Minneapolis OK for '09 instant-runoff , official says
The city's top election official is urging that Minneapolis go ahead next year with the voter-approved ranked-choice voting method -- even if it requires hand-counting.
Elections Director Cindy Reichert made that recommendation after rejecting proposals from two companies for equipment to handle the new voting method.
If the council agrees, which seems likely given past votes, the new voting method will go ahead in 2009 unless it's blocked by a pending lawsuit.
But the probable use of hand counts to settle some contests could delay the announcement of some winners by a day or more.
Ranked-choice voting, also known as instant-runoff voting, was approved in a 2006 charter referendum. It allows voters to rank candidates in order of preference for city elections.
Generally, the weakest candidate is dropped at the end of each round of vote-counting, and second choices made by supporters of each dropped candidate are added to the votes of surviving candidates until one hits the required threshold for election.
"It's good to know that our elections department feels confident that we can do it," said Council Election Committee Chair Elizabeth Glidden. Fair Vote Minnesota, which promoted the new method, called Reichert's recommendation "a significant step forward."
But using a hand count in 2009 also makes it likely that some winners won't be known on election night.
That has Council President Barb Johnson, a foe of instant runoff, fuming. "This is like back to the Stone Age. It's absolutely ridiculous," she said.
If the new method had been used in 2005 city elections, hand-counting would have delayed the results of the mayor's race and three council races until at least the next day.
That's because current machines count only first-choice votes for candidates. If a candidate's first-choice votes reach the required 50 percent threshold in a single-seat race such as mayor or council, then there's a winner. If not, second and third preferences cast by some voters would need to be hand-counted.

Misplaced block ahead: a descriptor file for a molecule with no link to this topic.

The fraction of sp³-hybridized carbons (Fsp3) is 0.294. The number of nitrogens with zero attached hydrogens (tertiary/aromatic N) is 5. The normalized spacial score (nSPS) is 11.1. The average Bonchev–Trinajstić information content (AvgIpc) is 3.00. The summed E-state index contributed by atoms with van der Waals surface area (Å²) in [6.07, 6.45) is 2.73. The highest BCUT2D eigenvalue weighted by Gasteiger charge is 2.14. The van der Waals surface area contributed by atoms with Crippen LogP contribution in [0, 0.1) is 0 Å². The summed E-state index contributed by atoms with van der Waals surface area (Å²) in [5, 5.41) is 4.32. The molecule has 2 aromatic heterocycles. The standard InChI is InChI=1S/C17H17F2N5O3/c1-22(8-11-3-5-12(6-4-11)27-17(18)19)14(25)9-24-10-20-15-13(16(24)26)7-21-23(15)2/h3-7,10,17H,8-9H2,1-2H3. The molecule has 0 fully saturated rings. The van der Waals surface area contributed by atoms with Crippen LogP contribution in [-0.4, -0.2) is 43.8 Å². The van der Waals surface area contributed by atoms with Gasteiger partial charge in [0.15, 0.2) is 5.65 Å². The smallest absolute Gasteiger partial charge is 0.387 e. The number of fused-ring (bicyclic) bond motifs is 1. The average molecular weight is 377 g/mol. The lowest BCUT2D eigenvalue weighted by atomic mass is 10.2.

The recommendation was surprising given that Reichert, who didn't return calls Wednesday, has previously expressed doubt about going ahead with the new method in 2009 and concern about hand counts.
But Council Member Cam Gordon said the speed with which the city counted ballots during last month's state judicial race recount may have assuaged Reichert's skepticism. That task was expected to take three days in Minneapolis but finished in one. That recount involved about 40,000 Minneapolis ballots, but the last city election had 71,000 ballots, and some would need to be hand-counted twice if the second choice of voters didn't put a candidate over the required threshold.
The charter amendment specified that instant-runoff voting be used next year unless the council spells out why it's not ready.
A group called the Minnesota Voters Alliance filed suit in December in Hennepin County District Court to block instant-runoff voting in Minneapolis. It argues that the system isn't permitted by the state Constitution. That challenge is scheduled for a court hearing on Wednesday.